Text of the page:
SWBAT multiply fractions by whole numbers.

Students understand that they can group the multiples of fractions in different ways to multiply by a whole number and get the same answer.

15 minutes

In today's lesson, the students learn to apply and extend previous understanding of multiplication by multiplying a fraction by a whole number (4.NF.B4b). The students understand that a multiple of a/b as a multiple of 1/b, and use this understanding to multiply a fraction by a whole number.

Before we begin this lesson, I review with the class what they learned on the previous day. I remind the students that fractions are multiples of unit fractions. I ask for a volunteer to tell me the meaning of a unit fraction. Student response: The numerator is 1. In yesterday's example, we used 3/4 as a fraction. We said that 1/4 is the unit fraction for 3/4. We learned to write an addition sentence for our fraction. In this example, the addition sentence was 1/4 + 1/4 + 1/4= 3/4. We discussed that multiplication is repeated addition, therefore, if a number repeats, we can write a multiplication sentence. Our multiplication sentence in this example was 1/4 x 3 = 3/4. I remind the students that we write the whole number as a fraction by placing it over a denominator of 1. Our division rule tells us that any number divided by 1 is that same number.

For more practice, we do a problem together. The students are at their seats with a piece of paper. I am writing on the Smart board as we review. I tell them that if we have the fraction 4/10, we can add 1/10 + 1/10 + 1/10 + 1/10= 4/10. Our multiplication is 4 x 1/10 = 4/10. Today, we learn that we can find another multiplication sentence that gives us the same fraction. I give the students the example of making a multiplication sentence using 2/10. I ask, "What do I multiply this by to get 4/10?" Student response: 2. Together, we multiply 2 x 2/10 to get 4/10. I let the students know that 2 x 2/10 and 4 x 1/10 equal the same fraction. I ask the students to explain to me why they are the same. Student responses: 1) The numerators in both fractions are the same, and 2) They have the same denominator. Look at the relationship of those two number sentences, and then explain what you notice. (The students had a difficult time explaining what they noticed about the two number sentences. At this point, I'm hoping that the students will see a connection when they do the activity. I do not want to tell them the answer. I want them to be able to tell me because it will show that they have gained understanding.)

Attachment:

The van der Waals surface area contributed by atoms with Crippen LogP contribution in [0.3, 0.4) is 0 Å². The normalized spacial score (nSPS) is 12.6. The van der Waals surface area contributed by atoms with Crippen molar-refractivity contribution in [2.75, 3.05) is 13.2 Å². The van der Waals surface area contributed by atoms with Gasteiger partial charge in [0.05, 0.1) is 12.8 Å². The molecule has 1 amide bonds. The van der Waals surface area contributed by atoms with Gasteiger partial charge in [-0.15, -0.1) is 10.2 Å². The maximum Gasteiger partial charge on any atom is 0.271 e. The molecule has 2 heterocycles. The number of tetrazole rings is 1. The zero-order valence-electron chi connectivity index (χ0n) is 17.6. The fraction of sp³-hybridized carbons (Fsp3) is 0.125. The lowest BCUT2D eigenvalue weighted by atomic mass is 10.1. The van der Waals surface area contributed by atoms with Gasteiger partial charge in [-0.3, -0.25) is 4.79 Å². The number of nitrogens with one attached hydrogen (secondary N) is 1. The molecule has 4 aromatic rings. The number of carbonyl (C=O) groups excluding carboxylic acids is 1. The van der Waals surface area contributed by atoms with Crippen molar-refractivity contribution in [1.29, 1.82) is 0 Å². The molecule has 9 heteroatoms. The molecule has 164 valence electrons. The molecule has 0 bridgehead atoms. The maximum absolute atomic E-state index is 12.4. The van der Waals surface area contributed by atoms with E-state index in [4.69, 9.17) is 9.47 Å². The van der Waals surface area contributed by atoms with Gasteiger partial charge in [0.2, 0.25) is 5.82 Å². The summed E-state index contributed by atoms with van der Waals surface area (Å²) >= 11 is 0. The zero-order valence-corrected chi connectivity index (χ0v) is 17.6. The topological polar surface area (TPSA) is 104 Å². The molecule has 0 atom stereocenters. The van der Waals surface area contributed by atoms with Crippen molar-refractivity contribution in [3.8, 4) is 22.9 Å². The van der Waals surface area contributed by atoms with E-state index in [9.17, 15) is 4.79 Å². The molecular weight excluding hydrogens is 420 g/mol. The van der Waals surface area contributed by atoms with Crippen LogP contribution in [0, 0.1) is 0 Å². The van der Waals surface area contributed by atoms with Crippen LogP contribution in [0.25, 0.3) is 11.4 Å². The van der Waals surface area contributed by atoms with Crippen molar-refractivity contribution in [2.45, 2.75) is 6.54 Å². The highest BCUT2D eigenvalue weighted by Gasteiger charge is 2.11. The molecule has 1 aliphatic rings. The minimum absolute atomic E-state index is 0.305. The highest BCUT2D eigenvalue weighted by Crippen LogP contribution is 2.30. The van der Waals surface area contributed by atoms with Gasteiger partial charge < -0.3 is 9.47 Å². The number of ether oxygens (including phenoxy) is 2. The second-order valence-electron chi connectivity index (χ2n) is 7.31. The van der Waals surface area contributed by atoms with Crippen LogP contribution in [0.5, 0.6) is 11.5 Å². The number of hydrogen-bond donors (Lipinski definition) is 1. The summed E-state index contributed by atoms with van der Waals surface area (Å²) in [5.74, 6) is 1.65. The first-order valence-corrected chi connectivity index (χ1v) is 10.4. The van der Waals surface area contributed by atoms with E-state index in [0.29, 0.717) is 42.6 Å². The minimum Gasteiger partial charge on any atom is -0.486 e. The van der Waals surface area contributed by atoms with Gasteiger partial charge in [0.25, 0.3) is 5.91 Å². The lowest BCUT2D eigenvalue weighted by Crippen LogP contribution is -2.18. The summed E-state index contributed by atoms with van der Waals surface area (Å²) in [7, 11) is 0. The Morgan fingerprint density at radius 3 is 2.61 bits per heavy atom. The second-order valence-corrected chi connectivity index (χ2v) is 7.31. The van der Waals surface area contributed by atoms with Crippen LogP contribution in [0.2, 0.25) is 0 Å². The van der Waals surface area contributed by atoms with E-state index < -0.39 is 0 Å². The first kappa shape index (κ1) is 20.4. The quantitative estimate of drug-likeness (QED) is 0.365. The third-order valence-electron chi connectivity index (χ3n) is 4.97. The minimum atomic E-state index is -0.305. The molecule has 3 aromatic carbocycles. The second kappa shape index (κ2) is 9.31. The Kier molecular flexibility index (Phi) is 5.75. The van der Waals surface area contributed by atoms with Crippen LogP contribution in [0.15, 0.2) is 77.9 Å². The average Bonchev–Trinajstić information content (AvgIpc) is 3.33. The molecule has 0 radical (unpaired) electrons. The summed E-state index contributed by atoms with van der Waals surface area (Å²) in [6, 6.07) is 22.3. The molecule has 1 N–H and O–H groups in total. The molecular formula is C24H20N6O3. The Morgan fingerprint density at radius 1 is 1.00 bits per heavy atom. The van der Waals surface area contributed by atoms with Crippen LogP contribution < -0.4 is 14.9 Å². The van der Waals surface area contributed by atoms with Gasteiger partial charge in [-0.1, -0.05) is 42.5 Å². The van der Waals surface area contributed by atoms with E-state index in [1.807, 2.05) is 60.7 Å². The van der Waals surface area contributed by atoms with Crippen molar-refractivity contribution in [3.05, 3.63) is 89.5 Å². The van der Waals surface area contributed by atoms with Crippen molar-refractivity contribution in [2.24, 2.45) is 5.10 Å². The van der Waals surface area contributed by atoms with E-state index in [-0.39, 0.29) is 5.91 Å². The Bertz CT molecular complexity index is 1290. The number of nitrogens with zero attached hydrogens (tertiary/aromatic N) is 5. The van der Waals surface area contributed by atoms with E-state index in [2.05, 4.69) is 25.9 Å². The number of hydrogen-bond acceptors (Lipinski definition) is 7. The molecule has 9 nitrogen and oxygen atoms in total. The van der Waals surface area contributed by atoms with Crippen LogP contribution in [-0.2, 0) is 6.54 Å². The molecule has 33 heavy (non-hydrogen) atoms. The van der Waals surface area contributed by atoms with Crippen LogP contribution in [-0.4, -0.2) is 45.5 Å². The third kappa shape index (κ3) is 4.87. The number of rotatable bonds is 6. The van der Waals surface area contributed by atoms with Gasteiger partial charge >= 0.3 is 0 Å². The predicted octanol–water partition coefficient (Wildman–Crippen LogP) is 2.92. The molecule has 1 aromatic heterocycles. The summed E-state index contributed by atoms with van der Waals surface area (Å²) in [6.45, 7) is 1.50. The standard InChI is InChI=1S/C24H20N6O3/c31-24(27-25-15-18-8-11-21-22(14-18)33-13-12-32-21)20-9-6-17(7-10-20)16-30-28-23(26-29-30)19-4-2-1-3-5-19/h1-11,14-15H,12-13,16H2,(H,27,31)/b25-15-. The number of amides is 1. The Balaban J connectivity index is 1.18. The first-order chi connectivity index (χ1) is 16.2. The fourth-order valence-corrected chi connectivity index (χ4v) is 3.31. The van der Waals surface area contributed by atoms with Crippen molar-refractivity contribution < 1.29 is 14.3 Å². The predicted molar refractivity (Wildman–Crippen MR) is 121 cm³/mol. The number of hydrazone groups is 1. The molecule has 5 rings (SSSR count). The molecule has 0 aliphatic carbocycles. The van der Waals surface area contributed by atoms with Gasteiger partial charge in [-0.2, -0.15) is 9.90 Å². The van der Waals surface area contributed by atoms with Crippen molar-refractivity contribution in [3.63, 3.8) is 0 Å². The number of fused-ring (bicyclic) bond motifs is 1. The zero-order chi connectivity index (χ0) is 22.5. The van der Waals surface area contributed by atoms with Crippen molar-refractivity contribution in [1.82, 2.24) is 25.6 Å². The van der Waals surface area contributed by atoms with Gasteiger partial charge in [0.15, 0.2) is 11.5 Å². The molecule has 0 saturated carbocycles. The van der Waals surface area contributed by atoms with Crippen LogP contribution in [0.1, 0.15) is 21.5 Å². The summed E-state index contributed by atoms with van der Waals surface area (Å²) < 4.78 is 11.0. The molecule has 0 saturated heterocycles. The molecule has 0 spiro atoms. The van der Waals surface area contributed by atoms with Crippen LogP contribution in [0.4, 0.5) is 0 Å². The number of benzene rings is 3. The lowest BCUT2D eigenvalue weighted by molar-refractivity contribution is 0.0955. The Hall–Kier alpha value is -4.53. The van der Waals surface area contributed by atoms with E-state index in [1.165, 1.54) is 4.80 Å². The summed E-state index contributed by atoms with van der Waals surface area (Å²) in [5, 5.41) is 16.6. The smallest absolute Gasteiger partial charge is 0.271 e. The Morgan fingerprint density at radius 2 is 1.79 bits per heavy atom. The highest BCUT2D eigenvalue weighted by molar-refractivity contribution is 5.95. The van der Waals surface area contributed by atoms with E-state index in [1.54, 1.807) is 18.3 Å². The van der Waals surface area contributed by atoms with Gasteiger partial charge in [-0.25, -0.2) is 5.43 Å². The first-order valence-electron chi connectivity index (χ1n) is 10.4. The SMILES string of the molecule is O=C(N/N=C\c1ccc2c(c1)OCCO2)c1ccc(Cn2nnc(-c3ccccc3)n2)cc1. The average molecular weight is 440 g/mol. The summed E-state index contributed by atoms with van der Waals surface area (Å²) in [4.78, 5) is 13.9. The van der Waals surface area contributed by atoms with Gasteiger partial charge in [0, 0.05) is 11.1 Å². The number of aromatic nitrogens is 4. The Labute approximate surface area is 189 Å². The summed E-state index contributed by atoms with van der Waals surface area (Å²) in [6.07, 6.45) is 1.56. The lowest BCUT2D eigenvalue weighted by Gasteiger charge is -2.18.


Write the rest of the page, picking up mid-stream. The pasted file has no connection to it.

Before letting them work in groups, I remind them that we learned that fractions are multiples of unit fractions. I need them to remember this as they write equivalent equations. On the Smart board, I draw a model of 4 x 1/10. To show the students the connection between 4 x 1/10 and 2 x 2/10, I group the model of the 4/10 into groups of 2. The students can see 2 groups of 2/10 (See Model - Multiplying Fractions.JPG).

I let the students know that they are going to practice the skill with a partner.

20 minutes